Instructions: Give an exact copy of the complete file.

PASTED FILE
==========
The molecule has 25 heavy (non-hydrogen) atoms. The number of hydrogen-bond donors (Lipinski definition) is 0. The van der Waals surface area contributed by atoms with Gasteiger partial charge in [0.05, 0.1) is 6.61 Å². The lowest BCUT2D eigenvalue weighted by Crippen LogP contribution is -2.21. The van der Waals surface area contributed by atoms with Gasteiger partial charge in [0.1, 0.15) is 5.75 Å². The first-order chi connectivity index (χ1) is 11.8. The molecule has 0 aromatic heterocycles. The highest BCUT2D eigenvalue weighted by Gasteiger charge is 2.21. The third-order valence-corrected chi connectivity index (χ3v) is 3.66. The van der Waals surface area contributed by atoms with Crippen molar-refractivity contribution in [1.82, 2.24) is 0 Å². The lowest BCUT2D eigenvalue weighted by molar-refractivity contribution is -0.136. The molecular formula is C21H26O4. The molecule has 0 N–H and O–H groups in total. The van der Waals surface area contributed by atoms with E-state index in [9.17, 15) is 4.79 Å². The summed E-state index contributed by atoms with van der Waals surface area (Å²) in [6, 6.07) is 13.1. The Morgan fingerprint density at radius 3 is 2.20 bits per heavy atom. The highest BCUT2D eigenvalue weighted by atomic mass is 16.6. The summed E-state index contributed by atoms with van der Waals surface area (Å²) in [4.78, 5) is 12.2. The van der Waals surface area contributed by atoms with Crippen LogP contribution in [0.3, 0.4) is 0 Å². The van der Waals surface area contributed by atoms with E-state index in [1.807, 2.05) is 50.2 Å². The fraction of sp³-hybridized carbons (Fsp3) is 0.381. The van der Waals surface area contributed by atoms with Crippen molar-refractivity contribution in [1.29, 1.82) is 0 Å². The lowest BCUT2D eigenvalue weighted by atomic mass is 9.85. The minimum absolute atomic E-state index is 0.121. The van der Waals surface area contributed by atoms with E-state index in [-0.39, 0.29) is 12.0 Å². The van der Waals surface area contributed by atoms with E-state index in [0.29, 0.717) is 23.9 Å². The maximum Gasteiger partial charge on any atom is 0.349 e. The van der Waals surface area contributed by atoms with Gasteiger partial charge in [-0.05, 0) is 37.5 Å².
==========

The molecule has 25 heavy (non-hydrogen) atoms. The number of hydrogen-bond donors (Lipinski definition) is 0. The van der Waals surface area contributed by atoms with Gasteiger partial charge in [0.05, 0.1) is 6.61 Å². The lowest BCUT2D eigenvalue weighted by Crippen LogP contribution is -2.21. The van der Waals surface area contributed by atoms with Gasteiger partial charge in [0.1, 0.15) is 5.75 Å². The first-order chi connectivity index (χ1) is 11.8. The molecule has 0 aromatic heterocycles. The highest BCUT2D eigenvalue weighted by Gasteiger charge is 2.21. The third-order valence-corrected chi connectivity index (χ3v) is 3.66. The van der Waals surface area contributed by atoms with Crippen molar-refractivity contribution in [1.82, 2.24) is 0 Å². The lowest BCUT2D eigenvalue weighted by molar-refractivity contribution is -0.136. The molecular formula is C21H26O4. The molecule has 0 N–H and O–H groups in total. The van der Waals surface area contributed by atoms with E-state index in [9.17, 15) is 4.79 Å². The summed E-state index contributed by atoms with van der Waals surface area (Å²) in [6, 6.07) is 13.1. The Morgan fingerprint density at radius 3 is 2.20 bits per heavy atom. The highest BCUT2D eigenvalue weighted by atomic mass is 16.6. The summed E-state index contributed by atoms with van der Waals surface area (Å²) in [4.78, 5) is 12.2. The van der Waals surface area contributed by atoms with Crippen LogP contribution in [0.3, 0.4) is 0 Å². The van der Waals surface area contributed by atoms with E-state index in [1.807, 2.05) is 50.2 Å². The fraction of sp³-hybridized carbons (Fsp3) is 0.381. The van der Waals surface area contributed by atoms with Crippen molar-refractivity contribution in [1.29, 1.82) is 0 Å². The lowest BCUT2D eigenvalue weighted by atomic mass is 9.85. The minimum absolute atomic E-state index is 0.121. The van der Waals surface area contributed by atoms with E-state index in [-0.39, 0.29) is 12.0 Å². The van der Waals surface area contributed by atoms with E-state index in [0.29, 0.717) is 23.9 Å². The maximum Gasteiger partial charge on any atom is 0.349 e. The van der Waals surface area contributed by atoms with Gasteiger partial charge in [-0.05, 0) is 37.5 Å².